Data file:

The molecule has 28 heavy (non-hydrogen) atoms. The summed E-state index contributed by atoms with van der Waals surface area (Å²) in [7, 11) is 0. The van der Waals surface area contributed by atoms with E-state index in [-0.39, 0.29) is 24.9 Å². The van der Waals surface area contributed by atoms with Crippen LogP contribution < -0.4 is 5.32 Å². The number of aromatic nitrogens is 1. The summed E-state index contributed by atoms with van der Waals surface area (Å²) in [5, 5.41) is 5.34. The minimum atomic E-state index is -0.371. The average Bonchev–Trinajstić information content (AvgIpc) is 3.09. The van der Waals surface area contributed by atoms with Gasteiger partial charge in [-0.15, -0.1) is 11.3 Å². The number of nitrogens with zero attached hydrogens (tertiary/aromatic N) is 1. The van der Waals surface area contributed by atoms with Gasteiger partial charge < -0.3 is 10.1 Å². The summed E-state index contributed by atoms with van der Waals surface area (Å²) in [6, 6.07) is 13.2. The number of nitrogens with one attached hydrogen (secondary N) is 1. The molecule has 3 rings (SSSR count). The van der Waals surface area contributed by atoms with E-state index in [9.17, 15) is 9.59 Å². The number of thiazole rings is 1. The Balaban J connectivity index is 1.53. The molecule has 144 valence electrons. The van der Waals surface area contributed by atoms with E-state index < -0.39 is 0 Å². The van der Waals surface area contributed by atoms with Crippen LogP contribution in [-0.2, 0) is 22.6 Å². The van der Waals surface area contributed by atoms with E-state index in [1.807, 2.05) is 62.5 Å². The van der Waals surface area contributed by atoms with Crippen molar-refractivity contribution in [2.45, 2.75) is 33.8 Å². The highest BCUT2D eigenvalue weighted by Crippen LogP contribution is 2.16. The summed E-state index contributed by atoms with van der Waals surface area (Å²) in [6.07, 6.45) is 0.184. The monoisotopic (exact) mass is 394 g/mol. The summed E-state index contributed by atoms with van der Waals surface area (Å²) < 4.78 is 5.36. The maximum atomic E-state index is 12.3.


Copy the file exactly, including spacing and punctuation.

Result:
The molecule has 28 heavy (non-hydrogen) atoms. The summed E-state index contributed by atoms with van der Waals surface area (Å²) in [7, 11) is 0. The van der Waals surface area contributed by atoms with E-state index in [-0.39, 0.29) is 24.9 Å². The van der Waals surface area contributed by atoms with Crippen LogP contribution < -0.4 is 5.32 Å². The number of aromatic nitrogens is 1. The summed E-state index contributed by atoms with van der Waals surface area (Å²) in [5, 5.41) is 5.34. The minimum atomic E-state index is -0.371. The average Bonchev–Trinajstić information content (AvgIpc) is 3.09. The van der Waals surface area contributed by atoms with Gasteiger partial charge in [-0.15, -0.1) is 11.3 Å². The number of nitrogens with zero attached hydrogens (tertiary/aromatic N) is 1. The van der Waals surface area contributed by atoms with Gasteiger partial charge < -0.3 is 10.1 Å². The summed E-state index contributed by atoms with van der Waals surface area (Å²) in [6, 6.07) is 13.2. The number of nitrogens with one attached hydrogen (secondary N) is 1. The molecule has 3 rings (SSSR count). The van der Waals surface area contributed by atoms with E-state index in [9.17, 15) is 9.59 Å². The number of thiazole rings is 1. The Balaban J connectivity index is 1.53. The molecule has 144 valence electrons. The van der Waals surface area contributed by atoms with E-state index < -0.39 is 0 Å². The van der Waals surface area contributed by atoms with Crippen LogP contribution in [-0.2, 0) is 22.6 Å². The van der Waals surface area contributed by atoms with E-state index in [1.807, 2.05) is 62.5 Å². The van der Waals surface area contributed by atoms with Crippen molar-refractivity contribution in [2.45, 2.75) is 33.8 Å². The highest BCUT2D eigenvalue weighted by Crippen LogP contribution is 2.16. The summed E-state index contributed by atoms with van der Waals surface area (Å²) in [6.07, 6.45) is 0.184. The monoisotopic (exact) mass is 394 g/mol. The summed E-state index contributed by atoms with van der Waals surface area (Å²) < 4.78 is 5.36. The maximum atomic E-state index is 12.3.